Project BarnumRecently Project Barnum, a group campaigning against psychics, was launched by RI podcast host Hayley Stevens. I totally agree with the aims of the group, and I’ve signed their petition calling for theatres to consider the evidence and think twice before allowing a psychic to perform at their venue.

There’s been some debate in the skeptical community on whether petitioning theatres to stop hosting psychics and mediums is the right thing to do. Deborah Hyde, editor in chief at The Skeptic Magazine, has argued that it’s illiberal to “restrict information or services” and that it’s “a proposal to suppress the distribution of a certain worldview”. I couldn’t disagree more.

On that first point, it’s important to realise that true psychic abilities, especially talking to the dead, are impossible. Therefore, anyone who charges money and gives out what both they and their customer genuinely consider to be messages from dead relatives, is committing fraud, plain and simple. Now I would describe myself as a liberal, that doesn’t mean I support letting anyone do what they want when they want at any time. In my opinion, it’s not illiberal to protect people from fraud.

Secondly, I find the idea of “suppressing the distribution of a certain worldview” to be a bit of an odd point. I’m more used to hearing the term “worldview” from creationist circles, where the phrase “only in your worldview!” is trotted out to dismiss the theory of evolution. I can’t see how it’s justifiable to protect a fraudulent act by describing it as a “worldview”.

Michael Marshall of the Merseyside Skeptics does a great job in spelling out the case against psychics on Deborah Hyde’s blog, and Mike Hall has written an excellent piece, pointing out the parallels between Project Barnum and the 10:23 campaign against homeopathy.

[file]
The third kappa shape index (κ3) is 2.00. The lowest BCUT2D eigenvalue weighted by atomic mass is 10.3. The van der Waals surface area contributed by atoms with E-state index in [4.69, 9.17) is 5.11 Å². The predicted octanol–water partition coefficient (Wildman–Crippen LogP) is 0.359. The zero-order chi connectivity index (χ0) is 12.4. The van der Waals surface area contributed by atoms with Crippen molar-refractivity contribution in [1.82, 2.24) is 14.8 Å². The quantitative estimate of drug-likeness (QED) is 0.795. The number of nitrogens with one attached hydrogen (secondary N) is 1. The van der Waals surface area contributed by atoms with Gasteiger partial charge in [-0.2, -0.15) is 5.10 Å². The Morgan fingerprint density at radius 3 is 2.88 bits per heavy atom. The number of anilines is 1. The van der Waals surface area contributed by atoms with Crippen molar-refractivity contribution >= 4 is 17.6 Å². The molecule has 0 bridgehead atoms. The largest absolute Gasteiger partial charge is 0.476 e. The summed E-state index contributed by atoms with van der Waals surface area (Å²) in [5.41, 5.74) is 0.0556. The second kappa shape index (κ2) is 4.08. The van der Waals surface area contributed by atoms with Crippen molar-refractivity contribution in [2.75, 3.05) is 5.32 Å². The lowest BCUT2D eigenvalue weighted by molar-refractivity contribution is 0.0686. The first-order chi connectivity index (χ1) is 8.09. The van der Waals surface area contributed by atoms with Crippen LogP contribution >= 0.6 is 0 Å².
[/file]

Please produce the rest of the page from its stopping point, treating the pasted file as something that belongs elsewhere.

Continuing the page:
As far as I’m aware, Project Barnum was brought to life following allegations of fraud against Sally Morgan, when someone claimed to see her being fed information through an ear piece during a show in Dublin. Now, I can’t say whether the allegations are true or not, and as a skeptic I’m aware that anecdotal evidence is the worst kind of evidence, and everyone is innocent until proven guilty. I believe that something like Project Barnum is long overdue, but if the Sally Morgan incident is a good catalyst for it, then so be it.

So, what are my issues with psychics? I’m aware that it’s quite a broad church, so for simplicities sake I’ll stick to the supposed ability to communicate with the dead. Now, I’m hoping that this is one of those situations where I don’t have to explain how ridiculous this concept is. Either way, no one has ever demonstrated a genuine ability to talk to the deceased under controlled conditions. If they could, it would turn our understand of nature on it’s head, and the psychic in question could easily walk away with $1 million from James Randi. As it is, we can safely conclude that the ability to talk to the dead is an impossibility of fantastic proportions, and anyone charging money for it is a fraud.

Although psychic abilities are either impossible or incredibly unlikely, it is possible to employ trickery to give the illusion of psychic abilities. I’ve no problems with people like Derren Brown using techniques like cold reading in his stage shows, as he makes it clear that it is a magic trick. I believe that cold reading can almost be an art form, and it can take it’s place in any magic show. It’s only when people claim it as a genuine skill that I have a problem with.

So what is “cold reading”? It’s a series of techniques that can be used to convince someone that the reader knows much more about them they actually do. The following clip of Sally Morgan shows her making a huge and pretty funny basic error, but it also shows a very simple attempt at cold reading: